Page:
Although modern medical technology has reduced the time it takes to perform ophthalmic surgery, the workload has steadily increased as more operations are performed per day with less time between cases. To meet the needs of the busy surgical suite, Leica Microsystems has designed the Leica M620 F18, which combines easy set-up and control with high-quality optics, precise illumination, a compact, durable design, at a better price/performance ratio than ever before.
Stable, intensive Red Reflex
Using Leica’s high-precision OptiChrome™ optics and new Direct Halogen Illumination, the surgeon sees a clear, sharply-focused image throughout the entire operation. The sterile jalousie device allows the surgeon to adjust illumination and contrast to the unique physical characteristics of the patient, such as extreme eye pigmentation. The result is completely stable Red Reflex and exceptional intensity.
Full control via touchscreen and user profiles
The logically designed touchscreen is integrated with the stand and clearly displays all settings at a glance to allow fast and easy operation of all microscope controls. User profiles can be programmed for up to four surgeons. Each surgeon can recall his or her individual settings at the press of a button.
Always ready for the next case with Auto Reset
If the Leica M620 F18 is returned to the vertical home position after an operation, the start parameters automatically reset, and the microscope is immediately ready for the next patient. Leica’s Auto Reset function saves valuable time and makes work easier for the entire surgical team. Healthier posture with Leica’s Ergotube Leica has designed the M620 F18 to minimize fatigue because doctors and medical staff spend long working hours at the microscope. Leica’s ergonomic eyetube is designed specifically for cataract surgery and allows a viewing angle of 5 to 25°. If req uired, a co-viewing attachment can be added which rotates along three axes for flexible positioning to give an assistant room to maneuver, even in cramped working conditions.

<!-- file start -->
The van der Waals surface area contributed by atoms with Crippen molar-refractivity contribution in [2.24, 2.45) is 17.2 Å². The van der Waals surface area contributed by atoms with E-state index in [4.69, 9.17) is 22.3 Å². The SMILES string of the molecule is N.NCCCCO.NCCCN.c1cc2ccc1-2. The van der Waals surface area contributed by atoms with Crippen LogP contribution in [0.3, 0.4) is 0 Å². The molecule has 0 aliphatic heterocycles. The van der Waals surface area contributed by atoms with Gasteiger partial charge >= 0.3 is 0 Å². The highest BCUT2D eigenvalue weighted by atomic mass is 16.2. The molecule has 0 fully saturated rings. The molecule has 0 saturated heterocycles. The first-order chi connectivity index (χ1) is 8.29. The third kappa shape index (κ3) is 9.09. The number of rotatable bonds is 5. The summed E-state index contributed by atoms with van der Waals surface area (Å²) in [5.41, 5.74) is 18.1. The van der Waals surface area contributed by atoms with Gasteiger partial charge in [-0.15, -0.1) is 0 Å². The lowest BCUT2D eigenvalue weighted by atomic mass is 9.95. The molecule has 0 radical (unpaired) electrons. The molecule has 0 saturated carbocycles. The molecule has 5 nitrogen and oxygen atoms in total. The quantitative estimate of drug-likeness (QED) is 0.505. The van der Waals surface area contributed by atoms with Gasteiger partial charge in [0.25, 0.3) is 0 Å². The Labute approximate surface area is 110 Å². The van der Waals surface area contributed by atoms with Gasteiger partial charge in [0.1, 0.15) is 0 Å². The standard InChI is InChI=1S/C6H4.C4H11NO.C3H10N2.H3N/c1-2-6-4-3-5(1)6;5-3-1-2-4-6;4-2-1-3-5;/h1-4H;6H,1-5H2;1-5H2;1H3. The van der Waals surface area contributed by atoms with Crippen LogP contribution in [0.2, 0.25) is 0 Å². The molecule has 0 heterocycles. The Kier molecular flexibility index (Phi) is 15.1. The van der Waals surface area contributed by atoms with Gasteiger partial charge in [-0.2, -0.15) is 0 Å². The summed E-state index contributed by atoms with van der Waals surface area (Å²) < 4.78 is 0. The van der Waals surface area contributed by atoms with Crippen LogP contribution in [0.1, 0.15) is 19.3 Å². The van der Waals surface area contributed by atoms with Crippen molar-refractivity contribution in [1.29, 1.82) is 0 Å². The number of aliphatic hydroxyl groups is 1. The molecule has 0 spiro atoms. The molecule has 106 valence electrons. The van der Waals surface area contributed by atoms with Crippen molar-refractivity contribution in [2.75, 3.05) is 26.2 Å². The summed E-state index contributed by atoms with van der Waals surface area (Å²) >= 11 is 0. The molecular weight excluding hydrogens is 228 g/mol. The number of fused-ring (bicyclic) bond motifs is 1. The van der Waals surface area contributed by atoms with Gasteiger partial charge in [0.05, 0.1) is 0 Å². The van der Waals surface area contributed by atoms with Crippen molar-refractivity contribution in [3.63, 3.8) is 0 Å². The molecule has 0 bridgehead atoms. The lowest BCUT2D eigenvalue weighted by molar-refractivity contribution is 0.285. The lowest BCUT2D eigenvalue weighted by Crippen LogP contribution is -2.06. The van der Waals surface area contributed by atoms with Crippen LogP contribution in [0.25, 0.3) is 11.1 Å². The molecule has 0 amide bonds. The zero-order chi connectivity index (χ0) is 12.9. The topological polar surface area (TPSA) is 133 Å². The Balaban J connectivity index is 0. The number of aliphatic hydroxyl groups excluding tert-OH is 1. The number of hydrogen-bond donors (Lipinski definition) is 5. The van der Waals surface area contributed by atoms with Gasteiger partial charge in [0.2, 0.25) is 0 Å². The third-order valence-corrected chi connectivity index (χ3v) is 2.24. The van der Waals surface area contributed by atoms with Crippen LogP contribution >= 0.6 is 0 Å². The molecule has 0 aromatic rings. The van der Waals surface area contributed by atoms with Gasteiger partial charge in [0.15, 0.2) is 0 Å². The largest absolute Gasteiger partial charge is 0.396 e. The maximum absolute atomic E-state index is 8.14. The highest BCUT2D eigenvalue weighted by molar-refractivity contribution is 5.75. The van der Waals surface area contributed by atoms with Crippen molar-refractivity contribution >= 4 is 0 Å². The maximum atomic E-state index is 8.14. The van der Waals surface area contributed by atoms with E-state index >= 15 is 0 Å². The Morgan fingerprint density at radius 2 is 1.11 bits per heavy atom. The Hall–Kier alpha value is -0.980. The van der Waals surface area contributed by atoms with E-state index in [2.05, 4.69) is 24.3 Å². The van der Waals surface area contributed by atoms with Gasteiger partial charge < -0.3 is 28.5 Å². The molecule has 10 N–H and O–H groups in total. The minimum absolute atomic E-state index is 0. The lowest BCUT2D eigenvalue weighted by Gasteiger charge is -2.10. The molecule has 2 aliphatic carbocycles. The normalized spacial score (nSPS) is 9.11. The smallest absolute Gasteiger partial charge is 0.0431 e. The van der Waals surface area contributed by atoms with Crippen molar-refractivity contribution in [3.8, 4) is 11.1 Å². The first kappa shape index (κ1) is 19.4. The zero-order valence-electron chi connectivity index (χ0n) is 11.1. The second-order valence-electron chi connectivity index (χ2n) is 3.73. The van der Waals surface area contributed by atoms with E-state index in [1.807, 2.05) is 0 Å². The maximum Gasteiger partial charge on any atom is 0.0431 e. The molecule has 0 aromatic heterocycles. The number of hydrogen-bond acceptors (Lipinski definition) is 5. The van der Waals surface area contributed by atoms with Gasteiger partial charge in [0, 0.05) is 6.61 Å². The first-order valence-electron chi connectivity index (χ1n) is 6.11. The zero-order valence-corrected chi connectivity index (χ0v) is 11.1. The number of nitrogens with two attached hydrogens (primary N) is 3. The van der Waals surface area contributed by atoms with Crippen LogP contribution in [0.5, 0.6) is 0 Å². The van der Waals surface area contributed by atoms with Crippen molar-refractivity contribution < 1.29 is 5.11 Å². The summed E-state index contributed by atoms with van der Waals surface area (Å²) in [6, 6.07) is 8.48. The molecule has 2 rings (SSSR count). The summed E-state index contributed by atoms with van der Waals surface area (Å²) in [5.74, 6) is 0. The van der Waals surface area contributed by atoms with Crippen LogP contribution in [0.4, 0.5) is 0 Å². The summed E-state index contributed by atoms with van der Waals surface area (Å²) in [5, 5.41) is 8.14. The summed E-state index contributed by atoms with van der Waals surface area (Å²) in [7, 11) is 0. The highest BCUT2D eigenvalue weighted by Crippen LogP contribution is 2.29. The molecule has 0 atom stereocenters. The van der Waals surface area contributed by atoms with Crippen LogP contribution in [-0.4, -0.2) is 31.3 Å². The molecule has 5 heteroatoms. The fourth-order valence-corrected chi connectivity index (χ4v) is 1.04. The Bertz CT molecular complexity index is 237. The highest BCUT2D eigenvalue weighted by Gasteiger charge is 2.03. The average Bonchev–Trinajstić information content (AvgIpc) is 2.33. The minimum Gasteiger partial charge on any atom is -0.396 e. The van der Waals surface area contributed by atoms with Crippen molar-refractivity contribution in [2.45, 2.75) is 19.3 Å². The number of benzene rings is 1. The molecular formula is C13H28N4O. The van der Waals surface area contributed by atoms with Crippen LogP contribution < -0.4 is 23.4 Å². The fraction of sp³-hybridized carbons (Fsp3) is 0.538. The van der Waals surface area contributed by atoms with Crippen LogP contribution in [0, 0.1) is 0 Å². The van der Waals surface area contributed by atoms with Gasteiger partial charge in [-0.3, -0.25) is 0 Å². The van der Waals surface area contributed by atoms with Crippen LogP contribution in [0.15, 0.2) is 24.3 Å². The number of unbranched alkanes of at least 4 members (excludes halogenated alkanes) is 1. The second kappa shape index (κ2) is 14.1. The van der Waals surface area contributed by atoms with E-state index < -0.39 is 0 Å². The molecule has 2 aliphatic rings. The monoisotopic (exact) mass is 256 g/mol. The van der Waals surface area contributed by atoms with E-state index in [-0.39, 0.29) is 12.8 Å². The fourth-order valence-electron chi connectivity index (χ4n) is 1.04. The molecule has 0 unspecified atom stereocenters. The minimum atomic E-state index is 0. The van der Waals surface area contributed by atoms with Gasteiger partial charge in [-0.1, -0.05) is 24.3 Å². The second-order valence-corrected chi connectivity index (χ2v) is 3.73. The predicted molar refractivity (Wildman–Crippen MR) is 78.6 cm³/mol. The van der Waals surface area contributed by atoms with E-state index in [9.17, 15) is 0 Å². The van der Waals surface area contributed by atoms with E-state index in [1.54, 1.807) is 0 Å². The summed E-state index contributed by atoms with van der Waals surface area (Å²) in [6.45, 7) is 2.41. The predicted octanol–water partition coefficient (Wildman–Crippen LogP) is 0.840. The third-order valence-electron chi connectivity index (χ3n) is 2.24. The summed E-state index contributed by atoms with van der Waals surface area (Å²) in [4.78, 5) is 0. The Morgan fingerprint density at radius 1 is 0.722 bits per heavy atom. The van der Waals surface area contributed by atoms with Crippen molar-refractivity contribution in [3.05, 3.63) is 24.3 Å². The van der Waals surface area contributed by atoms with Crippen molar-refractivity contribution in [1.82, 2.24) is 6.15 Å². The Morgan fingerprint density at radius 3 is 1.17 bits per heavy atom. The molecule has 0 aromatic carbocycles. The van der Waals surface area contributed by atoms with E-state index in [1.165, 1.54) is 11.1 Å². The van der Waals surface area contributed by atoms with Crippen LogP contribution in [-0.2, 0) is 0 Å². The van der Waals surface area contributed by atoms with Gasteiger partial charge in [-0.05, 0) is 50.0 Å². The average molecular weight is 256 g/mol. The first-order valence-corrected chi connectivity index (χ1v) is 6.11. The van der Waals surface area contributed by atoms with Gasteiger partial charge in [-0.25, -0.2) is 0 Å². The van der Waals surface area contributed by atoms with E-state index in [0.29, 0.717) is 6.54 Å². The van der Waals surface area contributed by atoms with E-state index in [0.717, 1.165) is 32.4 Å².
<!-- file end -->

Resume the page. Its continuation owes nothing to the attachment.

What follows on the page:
Smooth movement, easy maneuverability, and long reach
The compact stand and high-quality rollers ensure smooth movement and easy maneuverability. With the long-reach swingarm, the Leica M620 F18 can easily be positioned in the operating room. Using a video adapter such as the Leica Video Zoom Adapter, any video system can be connected to the beamsplitter for documenting and archiving the images. Additional accessories, e.g., for observing the retina or laser filters, easily integrate with the system. Leica Microsystems offers a wide range of binocular tubes and objectives to offer a microscope configuration to fit every individual surgeon’s needs.